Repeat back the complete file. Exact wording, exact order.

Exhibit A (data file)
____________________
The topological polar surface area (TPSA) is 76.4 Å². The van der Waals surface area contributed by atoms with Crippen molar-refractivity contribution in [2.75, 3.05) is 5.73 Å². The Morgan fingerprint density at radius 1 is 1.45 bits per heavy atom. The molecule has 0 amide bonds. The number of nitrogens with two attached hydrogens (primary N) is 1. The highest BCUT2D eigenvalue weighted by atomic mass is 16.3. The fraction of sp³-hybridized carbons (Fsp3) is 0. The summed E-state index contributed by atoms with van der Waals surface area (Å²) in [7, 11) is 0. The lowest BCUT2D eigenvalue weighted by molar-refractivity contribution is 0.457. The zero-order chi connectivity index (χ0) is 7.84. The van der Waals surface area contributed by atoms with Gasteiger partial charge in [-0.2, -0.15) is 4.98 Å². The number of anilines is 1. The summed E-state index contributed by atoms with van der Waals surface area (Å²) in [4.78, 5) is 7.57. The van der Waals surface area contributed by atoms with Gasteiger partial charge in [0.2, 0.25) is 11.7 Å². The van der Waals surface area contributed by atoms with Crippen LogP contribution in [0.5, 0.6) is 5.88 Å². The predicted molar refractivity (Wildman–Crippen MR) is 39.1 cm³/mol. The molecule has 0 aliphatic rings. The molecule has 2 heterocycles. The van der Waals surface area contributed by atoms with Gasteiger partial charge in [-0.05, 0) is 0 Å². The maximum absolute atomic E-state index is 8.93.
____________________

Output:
The topological polar surface area (TPSA) is 76.4 Å². The van der Waals surface area contributed by atoms with Crippen molar-refractivity contribution in [2.75, 3.05) is 5.73 Å². The Morgan fingerprint density at radius 1 is 1.45 bits per heavy atom. The molecule has 0 amide bonds. The number of nitrogens with two attached hydrogens (primary N) is 1. The highest BCUT2D eigenvalue weighted by atomic mass is 16.3. The fraction of sp³-hybridized carbons (Fsp3) is 0. The summed E-state index contributed by atoms with van der Waals surface area (Å²) in [7, 11) is 0. The lowest BCUT2D eigenvalue weighted by molar-refractivity contribution is 0.457. The zero-order chi connectivity index (χ0) is 7.84. The van der Waals surface area contributed by atoms with Gasteiger partial charge in [-0.2, -0.15) is 4.98 Å². The number of anilines is 1. The summed E-state index contributed by atoms with van der Waals surface area (Å²) in [4.78, 5) is 7.57. The van der Waals surface area contributed by atoms with Gasteiger partial charge in [0.2, 0.25) is 11.7 Å². The van der Waals surface area contributed by atoms with Crippen LogP contribution in [0.5, 0.6) is 5.88 Å². The predicted molar refractivity (Wildman–Crippen MR) is 39.1 cm³/mol. The molecule has 0 aliphatic rings. The molecule has 2 heterocycles. The van der Waals surface area contributed by atoms with Gasteiger partial charge in [-0.05, 0) is 0 Å². The maximum absolute atomic E-state index is 8.93.